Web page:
How Nanotechnology Will Revolutionize Global Agricultural Production

developing world agriculture

According to a report from the United Nations, the world population exceeded 7 billion people in 2011 and is expected to grow 30% by the year 2050.  All of the new growth is projected to take place in developing nations with already limited resources.  Maintaining agricultural yields high enough to satisfy existing demands will be challenging enough for these nations and increasing output by 30-percent may prove impossible.  Further complicating the issue is that the systems these countries have in place to satisfy existing needs are unsustainable over the long term.  For instance, a number of studies suggest that nearly 30% of the pesticides and other chemicals used on crops are carried off by the wind and seep into ground water, lakes, rivers which can poison fish, birds, other wildlife and humans.

nanotechnology-farming

A Global Need For Agricultural Advancements in Technology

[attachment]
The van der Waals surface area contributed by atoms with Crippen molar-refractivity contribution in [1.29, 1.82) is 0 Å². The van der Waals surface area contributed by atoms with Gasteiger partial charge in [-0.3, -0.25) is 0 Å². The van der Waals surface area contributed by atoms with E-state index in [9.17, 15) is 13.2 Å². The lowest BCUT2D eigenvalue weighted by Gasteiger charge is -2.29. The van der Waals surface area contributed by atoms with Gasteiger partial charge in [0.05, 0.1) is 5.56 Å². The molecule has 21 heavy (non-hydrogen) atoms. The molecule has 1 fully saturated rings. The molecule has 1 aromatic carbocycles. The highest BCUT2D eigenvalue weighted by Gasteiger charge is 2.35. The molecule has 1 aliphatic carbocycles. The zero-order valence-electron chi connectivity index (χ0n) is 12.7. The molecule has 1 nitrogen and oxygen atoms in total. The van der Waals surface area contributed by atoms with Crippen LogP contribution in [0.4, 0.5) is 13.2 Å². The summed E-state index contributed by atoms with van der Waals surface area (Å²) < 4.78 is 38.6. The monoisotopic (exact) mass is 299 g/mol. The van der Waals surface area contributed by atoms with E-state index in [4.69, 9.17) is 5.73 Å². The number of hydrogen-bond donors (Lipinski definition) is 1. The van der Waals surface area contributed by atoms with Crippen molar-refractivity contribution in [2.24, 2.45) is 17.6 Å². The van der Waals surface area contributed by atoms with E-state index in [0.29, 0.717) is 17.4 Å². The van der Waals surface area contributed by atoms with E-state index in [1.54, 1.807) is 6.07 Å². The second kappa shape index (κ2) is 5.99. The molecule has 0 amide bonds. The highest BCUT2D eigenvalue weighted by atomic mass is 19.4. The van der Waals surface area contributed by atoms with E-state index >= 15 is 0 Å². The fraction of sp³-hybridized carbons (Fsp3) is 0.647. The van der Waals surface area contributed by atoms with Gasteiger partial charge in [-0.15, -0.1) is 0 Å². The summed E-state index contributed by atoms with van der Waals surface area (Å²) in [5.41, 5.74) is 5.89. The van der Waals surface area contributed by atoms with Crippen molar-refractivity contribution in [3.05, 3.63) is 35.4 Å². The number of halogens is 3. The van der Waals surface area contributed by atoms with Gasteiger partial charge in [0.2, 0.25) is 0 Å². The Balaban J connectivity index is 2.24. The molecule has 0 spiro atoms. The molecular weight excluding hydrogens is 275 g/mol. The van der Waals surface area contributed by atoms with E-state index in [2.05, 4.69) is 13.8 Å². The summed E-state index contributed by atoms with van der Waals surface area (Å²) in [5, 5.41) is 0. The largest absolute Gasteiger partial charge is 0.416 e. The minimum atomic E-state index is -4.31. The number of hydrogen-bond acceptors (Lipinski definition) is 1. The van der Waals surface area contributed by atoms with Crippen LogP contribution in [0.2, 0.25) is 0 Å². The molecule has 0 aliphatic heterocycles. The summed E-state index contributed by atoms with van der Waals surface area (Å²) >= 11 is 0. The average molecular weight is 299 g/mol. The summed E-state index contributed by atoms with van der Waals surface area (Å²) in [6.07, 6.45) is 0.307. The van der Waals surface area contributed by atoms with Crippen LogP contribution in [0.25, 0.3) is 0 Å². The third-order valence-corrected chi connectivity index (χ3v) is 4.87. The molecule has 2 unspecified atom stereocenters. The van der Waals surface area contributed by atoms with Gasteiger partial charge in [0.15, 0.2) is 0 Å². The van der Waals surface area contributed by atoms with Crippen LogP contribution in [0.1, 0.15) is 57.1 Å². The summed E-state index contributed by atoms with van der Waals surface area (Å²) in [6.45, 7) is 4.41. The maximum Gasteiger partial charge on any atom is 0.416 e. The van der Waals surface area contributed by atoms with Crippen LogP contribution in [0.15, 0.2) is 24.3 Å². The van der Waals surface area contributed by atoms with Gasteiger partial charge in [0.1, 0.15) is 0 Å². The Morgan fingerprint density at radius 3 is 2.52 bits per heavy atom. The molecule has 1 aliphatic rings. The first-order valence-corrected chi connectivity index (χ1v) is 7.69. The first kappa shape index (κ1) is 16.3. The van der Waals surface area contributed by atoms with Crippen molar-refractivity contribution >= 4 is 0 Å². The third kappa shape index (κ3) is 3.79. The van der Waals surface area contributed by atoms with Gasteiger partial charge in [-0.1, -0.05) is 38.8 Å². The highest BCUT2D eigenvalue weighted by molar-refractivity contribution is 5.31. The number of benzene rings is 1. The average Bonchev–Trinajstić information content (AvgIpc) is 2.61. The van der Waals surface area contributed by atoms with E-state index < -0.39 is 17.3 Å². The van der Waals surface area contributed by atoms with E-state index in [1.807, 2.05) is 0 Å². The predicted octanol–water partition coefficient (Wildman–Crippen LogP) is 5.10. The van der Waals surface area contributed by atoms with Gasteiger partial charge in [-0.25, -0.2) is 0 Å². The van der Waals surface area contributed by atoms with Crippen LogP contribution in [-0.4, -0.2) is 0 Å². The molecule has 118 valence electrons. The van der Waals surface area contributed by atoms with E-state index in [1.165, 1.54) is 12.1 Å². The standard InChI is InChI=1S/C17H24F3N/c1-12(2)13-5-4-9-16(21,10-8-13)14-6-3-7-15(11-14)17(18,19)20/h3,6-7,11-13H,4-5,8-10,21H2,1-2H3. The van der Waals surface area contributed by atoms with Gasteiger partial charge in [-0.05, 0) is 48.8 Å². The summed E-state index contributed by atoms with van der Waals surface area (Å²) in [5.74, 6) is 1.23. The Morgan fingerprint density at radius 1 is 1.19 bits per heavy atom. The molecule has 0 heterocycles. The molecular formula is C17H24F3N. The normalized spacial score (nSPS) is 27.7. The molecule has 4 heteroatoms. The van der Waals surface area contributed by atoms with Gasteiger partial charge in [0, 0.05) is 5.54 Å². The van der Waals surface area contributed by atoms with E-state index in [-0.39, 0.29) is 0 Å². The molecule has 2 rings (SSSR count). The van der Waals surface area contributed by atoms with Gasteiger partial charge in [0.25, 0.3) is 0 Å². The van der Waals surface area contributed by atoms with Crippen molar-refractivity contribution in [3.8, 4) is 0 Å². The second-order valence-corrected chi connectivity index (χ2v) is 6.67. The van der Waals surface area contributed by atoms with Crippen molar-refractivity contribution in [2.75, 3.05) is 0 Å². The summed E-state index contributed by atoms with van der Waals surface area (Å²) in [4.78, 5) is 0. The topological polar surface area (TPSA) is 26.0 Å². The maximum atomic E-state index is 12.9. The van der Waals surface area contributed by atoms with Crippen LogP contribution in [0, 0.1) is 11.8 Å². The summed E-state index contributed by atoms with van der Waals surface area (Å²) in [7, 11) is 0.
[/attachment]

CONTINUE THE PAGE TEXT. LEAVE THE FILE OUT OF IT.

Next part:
Responding to the need for increased agricultural output with safer farming methods will require new advancements in science and technology.  Several countries have also identified opportunities in nanotechnology and are investing heavily into research and development of marketable products.  Some of this research is being conducted jointly by 20 departments and independent agencies known as the National Nanotechnology Initiative.  There are also a number of respected research centers, universities, and government laboratories that are working independently to develop nanotechnology solutions.  Regular reviews of the latest nanotechnology developments are compiled, published and translated for international audiences.  The purpose of these publications is to keep industry professionals aware of the latest advancements and promote international interest in the field.

 

The Future of Nanotechnology in Agriculture

Much of the research and development concerning nanotechnology in agriculture has centered on the encapsulation of active agents in microbeads that are not permeable to water, air, or other fluids.  Similar to pollen, the mircrobeads can attach to the hairs of bees and slowly release the active agent that repels parasites.  The benefit is that maximum protection is provided with a minimal amount of pesticide.  Nanotechnology is also being used to develop nanogels with a controlled release of pheromones that target specific pests.  Future applications of nanotechnology will be in the detection of food pathogens and in extending the life of produce by controlling bacteria.

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